CHICAGO — “Empire” actor Jussie Smollett said Friday that he has been “consistent on every level” with the police during their investigation into what he says was a racist and homophobic attack on him in downtown Chicago earlier this week.
In his first public comments since he says two masked men attacked him early Tuesday in what police are investigating as a possible hate crime, the black and openly gay actor disputed assertions leveled on social media that he has been less than cooperative and changed his story.
“I am working with authorities and have been 100% factual and consistent on every level,” he said in a statement released by an intermediary a day after his family put out a similar statement. “Despite my frustrations and deep concern with certain inaccuracies and misrepresentations that have been spread, I still believe that justice will be served.”
Smollett, 36, told police that two masked men attacked him along a street in the Streeterville neighborhood as he was walking home from a restaurant. He said they punched him, hurled racist and homophobic insults at him, poured an unknown chemical substance on him and wrapped a rope around his neck.
That area of downtown Chicago has many hotels and restaurants and has widespread surveillance video coverage, and although police have found footage of Smollett making his way home — including video of him arriving at his building with a rope around his neck — they haven’t found footage of the attack or men fitting his description of his assailants.
In his statement, Smollett expressed gratitude for the “outpouring of love and support” he has received since the attack — even the president weighed in Thursday, calling it “horrible.” But critics have also taken to social media to suggest that Smollett changed his account of what happened and hasn’t cooperated fully with investigators, pointing to what police say was Smollett’s refusal to let detectives go through his phone records to verify that he on a call with his manager when he was attacked.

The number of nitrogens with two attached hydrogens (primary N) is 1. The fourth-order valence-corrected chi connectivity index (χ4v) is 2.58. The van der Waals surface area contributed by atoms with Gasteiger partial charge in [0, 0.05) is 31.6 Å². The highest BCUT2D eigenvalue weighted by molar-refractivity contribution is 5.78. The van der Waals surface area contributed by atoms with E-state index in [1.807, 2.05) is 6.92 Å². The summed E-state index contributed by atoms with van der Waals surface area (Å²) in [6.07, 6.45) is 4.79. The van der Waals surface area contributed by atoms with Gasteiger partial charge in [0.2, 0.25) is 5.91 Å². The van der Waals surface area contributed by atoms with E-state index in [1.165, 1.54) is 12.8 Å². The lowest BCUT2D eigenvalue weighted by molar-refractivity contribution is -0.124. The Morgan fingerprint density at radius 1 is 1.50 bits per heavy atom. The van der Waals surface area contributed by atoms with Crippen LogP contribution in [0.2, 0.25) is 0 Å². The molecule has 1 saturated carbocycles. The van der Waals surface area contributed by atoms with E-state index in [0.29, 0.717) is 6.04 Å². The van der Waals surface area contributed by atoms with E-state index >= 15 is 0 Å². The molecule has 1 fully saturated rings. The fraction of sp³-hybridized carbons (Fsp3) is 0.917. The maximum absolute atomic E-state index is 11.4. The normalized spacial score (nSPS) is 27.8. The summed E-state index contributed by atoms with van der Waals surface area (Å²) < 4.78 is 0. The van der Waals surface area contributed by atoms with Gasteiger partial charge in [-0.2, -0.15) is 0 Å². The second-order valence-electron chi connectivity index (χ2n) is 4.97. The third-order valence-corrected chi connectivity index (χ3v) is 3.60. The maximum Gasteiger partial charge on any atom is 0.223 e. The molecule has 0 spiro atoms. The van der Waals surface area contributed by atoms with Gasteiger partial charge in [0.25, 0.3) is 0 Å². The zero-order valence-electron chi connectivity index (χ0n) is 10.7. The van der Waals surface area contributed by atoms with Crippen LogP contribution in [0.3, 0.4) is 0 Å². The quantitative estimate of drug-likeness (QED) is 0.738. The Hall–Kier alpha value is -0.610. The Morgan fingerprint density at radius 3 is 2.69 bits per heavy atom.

On Friday, the head of the police department, Superintendent Eddie Johnson, said during an appearance on WLS-TV that even though detectives haven’t found video of the attack, Smollett has been “very cooperative and we have no reason at this point to think he’s not being genuine with us.”
Even though detectives are still collecting and sifting through footage from the many public and private surveillance cameras near the site where Smollett said he was attacked, Johnson said it wouldn’t be unusual that such an attack wouldn’t be caught on video.
Although Chicago has extensive network of cameras, it doesn’t provide full coverage, police spokesman Anthony Guglielmi explained. Some cameras rotate and don’t continuously capture footage of the same spots, so there is a good chance that detectives may not find footage of Smollett being attacked, he said.
Guglielmi said he is optimistic that investigators will identify and locate two people they want to talk to because grainy footage shows they were in the area around the time Smollett says he was attacked.
“Somewhere out there there’s a camera that shows them arriving somewhere that they drove or walked to, or got on a bus,” he said, pointing out that the two aren’t considered suspects and that investigators want to talk to them in the hopes that they might have useful information.
Smollett, who plays the gay character Jamal Lyon on the Fox television show, is also a musician and activist primarily focused on LGBTQ issues. Advocacy groups planned a Friday evening rally in New York City in support of Smollett and LGBTQ survivors of violence.